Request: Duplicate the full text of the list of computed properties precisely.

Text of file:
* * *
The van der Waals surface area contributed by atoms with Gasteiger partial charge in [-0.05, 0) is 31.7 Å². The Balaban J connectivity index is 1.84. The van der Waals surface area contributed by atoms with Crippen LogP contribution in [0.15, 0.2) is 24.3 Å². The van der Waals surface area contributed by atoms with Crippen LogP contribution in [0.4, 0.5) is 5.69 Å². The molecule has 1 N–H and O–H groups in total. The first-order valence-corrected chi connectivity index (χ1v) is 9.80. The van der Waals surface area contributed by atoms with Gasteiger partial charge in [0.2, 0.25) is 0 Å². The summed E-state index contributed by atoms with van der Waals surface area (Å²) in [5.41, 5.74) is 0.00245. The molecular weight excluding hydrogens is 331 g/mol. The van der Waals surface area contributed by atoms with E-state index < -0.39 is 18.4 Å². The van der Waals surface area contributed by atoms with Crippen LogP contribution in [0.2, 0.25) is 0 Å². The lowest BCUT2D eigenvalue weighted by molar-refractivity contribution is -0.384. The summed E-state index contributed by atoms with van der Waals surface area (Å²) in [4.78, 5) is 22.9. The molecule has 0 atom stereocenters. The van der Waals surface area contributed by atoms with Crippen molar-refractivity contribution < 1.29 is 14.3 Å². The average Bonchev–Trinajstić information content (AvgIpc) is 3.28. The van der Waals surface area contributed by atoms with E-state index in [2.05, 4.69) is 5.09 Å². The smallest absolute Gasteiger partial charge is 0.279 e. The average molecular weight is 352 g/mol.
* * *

The van der Waals surface area contributed by atoms with Gasteiger partial charge in [-0.05, 0) is 31.7 Å². The Balaban J connectivity index is 1.84. The van der Waals surface area contributed by atoms with Crippen LogP contribution in [0.15, 0.2) is 24.3 Å². The van der Waals surface area contributed by atoms with Crippen LogP contribution in [0.4, 0.5) is 5.69 Å². The molecule has 1 N–H and O–H groups in total. The first-order valence-corrected chi connectivity index (χ1v) is 9.80. The van der Waals surface area contributed by atoms with Gasteiger partial charge in [0.2, 0.25) is 0 Å². The summed E-state index contributed by atoms with van der Waals surface area (Å²) in [5.41, 5.74) is 0.00245. The molecular weight excluding hydrogens is 331 g/mol. The van der Waals surface area contributed by atoms with E-state index < -0.39 is 18.4 Å². The van der Waals surface area contributed by atoms with Crippen LogP contribution in [0.2, 0.25) is 0 Å². The lowest BCUT2D eigenvalue weighted by molar-refractivity contribution is -0.384. The summed E-state index contributed by atoms with van der Waals surface area (Å²) in [4.78, 5) is 22.9. The molecule has 0 atom stereocenters. The van der Waals surface area contributed by atoms with Crippen molar-refractivity contribution < 1.29 is 14.3 Å². The average Bonchev–Trinajstić information content (AvgIpc) is 3.28. The van der Waals surface area contributed by atoms with E-state index in [2.05, 4.69) is 5.09 Å². The smallest absolute Gasteiger partial charge is 0.279 e. The average molecular weight is 352 g/mol.